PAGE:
In 1972 the Secretary of State for Education and Science appointed a Committee, chaired by Lord Bullock, on Reading and Other Uses of English Language. Its influential 1975 Report, A Language for Life (The Bullock Report) stated: ‘there is no one method, medium, approach, device or philosophy that holds the key to the process of learning to read.’ Nevertheless, the quest to find such a magic key has continued with synthetic phonics its latest manifestation (see Jeff Hynds’ article ‘Picture Books – Real or Synthetic?’ in BfK No. 154).
That children in Clackmannanshire, after a large dose of synthetic phonics, are very good at decoding individual words (three years ahead on standardised tests) is not to be sniffed at and there may be good things here that can incorporated into teachers’ approaches to teaching children to read. It must, however, be noted that the comprehension gains of the Clackmannanshire children were much smaller (three and a half months) and it is surely comprehension that is the real magic key to reading success. Sounding out individual words is of little use if meaning, understanding, reasoning and reflective thinking are not part of the equation.
Despite the politicians’ emphasis on synthetic phonics, it seems that at Clackmannanshire these elements were in fact included. According to Sue Ellis*, a Senior Lecturer at Strathclyde University, as well as phonic instruction the children also had ‘story building activities, listening to stories, talking, reasoning, word and sound play, comprehension, writing and reading, together and individually… a nice mix of ingredients’. And one, we might assume, that tried to cater for the individual learning capacity of each child.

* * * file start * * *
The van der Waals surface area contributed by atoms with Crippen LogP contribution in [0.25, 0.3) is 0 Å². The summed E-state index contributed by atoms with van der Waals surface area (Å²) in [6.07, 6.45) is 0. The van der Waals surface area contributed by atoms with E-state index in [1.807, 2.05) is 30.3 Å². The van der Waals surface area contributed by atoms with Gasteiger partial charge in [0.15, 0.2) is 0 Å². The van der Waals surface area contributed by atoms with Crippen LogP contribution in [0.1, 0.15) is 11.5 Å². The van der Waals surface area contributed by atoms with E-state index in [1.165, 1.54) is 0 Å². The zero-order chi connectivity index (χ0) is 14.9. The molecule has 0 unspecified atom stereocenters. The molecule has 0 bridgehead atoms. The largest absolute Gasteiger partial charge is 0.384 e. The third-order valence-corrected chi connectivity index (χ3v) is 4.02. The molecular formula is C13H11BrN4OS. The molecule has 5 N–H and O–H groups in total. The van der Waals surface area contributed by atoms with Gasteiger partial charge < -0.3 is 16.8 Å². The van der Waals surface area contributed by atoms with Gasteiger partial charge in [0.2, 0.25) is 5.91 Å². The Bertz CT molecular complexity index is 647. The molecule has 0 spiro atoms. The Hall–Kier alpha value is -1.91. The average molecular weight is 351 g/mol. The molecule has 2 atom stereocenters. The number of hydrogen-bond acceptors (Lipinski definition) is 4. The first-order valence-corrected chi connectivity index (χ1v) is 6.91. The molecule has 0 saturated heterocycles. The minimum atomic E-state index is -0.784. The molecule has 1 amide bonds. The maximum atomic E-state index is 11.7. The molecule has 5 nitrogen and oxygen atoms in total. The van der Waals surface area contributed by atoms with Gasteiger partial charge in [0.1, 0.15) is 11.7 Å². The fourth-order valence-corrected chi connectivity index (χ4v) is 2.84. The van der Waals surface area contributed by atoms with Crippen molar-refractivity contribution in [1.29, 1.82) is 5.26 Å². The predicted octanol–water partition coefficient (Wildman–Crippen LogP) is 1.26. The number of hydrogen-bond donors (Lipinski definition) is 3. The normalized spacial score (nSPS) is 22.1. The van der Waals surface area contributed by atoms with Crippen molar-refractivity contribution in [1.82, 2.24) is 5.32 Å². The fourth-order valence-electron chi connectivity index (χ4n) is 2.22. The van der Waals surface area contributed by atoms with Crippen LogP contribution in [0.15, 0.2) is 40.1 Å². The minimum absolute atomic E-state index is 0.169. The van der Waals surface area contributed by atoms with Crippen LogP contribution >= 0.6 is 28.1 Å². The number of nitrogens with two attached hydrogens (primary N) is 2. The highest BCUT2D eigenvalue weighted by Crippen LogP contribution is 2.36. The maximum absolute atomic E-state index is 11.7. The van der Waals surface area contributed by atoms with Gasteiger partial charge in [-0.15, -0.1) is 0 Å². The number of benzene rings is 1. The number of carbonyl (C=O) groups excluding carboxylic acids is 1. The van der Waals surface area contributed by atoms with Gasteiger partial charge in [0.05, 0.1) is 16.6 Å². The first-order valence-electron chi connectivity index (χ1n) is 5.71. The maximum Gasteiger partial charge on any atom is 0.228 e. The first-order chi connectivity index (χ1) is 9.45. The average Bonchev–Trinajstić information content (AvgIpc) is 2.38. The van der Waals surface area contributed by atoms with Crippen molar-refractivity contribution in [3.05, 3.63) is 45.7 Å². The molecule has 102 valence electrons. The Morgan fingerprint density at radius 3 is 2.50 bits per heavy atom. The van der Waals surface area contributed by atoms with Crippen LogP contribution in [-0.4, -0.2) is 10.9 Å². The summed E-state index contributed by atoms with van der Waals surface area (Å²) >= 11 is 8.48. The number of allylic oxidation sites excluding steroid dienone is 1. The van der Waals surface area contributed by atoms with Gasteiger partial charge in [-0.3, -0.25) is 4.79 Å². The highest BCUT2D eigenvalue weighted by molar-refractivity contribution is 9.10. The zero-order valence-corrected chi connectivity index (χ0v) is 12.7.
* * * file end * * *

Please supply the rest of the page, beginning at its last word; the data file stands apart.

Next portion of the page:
It is a matter of concern that this wider context is being ignored by politicians keen for a quick fix. In Scotland First Minister Jack McConnell has announced the appointment of a development officer attached to Learning and Teaching Scotland whose job will be to share good practice on synthetic phonics while Jim Rose, former Chief Primary HMI, is carrying out a government review of the role of synthetic phonics.
This is all very well, but can we take it that the Clackmannanshire children are now keen readers? For, as Jeff Hynds says, ‘books, along with their enthusiastic advocates, are the real teachers of reading and of much else about the human condition.’
‘Phonics is just the icing on the cake’ by Sue Ellis, Times Educational Supplement (11.10.05)